Penn State Football: 2012 Uniforms to Feature Names on Back
Individual names will be added to the back of Penn State's uniforms for the first time in the 126 years the university fielded a football team, the school announced Tuesday afternoon.
"We want our fans to know and recognize these young men," first-year coach Bill O'Brien said in a press release. "They have stuck together during tough times, and I commend them for the leadership they have shown. Moving forward, I'm deeply committed to honoring Penn State's traditions, while building a bright future for our football program."
A blue ribbon supporting all victims of child sex abuse will also be added to the uniforms, Penn State said.
The changes announced are specifically for the 2012 uniform. A team spokesman said there have been no discussions about keeping the names for 2013 and beyond.
"I'm proud that our players want to be part of the university's efforts to help victims of child abuse," O'Brien said. "We hope our fans join us in wearing blue ribbons to all Penn State home games. Together, we can make a difference in the lives of children everywhere."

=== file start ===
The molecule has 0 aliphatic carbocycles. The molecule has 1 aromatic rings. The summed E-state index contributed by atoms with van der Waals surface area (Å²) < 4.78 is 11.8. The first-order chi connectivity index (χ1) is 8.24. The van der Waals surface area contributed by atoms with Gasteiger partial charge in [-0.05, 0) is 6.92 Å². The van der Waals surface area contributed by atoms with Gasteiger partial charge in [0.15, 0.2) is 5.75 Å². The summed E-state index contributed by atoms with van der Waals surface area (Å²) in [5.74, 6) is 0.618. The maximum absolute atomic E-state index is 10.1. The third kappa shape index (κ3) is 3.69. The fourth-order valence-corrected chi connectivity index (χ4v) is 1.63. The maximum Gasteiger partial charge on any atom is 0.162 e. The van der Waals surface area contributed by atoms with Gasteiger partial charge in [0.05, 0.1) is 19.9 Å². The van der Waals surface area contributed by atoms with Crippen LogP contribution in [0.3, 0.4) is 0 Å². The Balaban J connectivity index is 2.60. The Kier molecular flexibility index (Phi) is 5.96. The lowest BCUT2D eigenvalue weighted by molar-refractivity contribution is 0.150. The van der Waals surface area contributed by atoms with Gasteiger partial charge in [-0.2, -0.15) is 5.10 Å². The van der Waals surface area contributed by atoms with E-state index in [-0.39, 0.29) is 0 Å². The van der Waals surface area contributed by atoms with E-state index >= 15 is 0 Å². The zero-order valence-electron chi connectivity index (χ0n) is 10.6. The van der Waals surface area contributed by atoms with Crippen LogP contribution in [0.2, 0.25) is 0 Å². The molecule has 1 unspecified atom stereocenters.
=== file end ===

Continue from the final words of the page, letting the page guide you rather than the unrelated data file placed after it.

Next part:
Speculation on adding individual names gained momentum Monday, when O'Brien told reporters that if an unprecedented uniform change did occur, he'd be upfront about why he chose to do so.
"These guys were enthused about the fact their names would be on the back of the jerseys," O'Brien told the school's athletics website, GoPSUSports.com, following Tuesday's practice. "They understood the reason why, and we had a lot of communication on it and at the end of the day we felt good about the decision."
Not all are in favor of the move, instead bowing to the tradition of plain blue and white jerseys that was long upheld by the late Joe Paterno, who hated the idea of adding names to the back because he didn't want any player thinking he was bigger than the team.
One needs to only scan the social media sites and fan message boards for that.
Others have come out in support of the change, and some, frankly, could care less.
“The entire country needs to know these kids,” former wide receiver Pat Mauti, the older brother of linebacker Michael Mauti, wrote on Twitter.
“It will ruffle some feathers but you know what, you're not the ones who went through all this. These kids are the 1s playing and have been through more in 9 months than most will go through in a lifetime. Let them have fun n play ball.”
Said former quarterback Daryll Clark: "If it was me, I would leave them nameless. It just looks better to me. I don't know. It's really no big deal."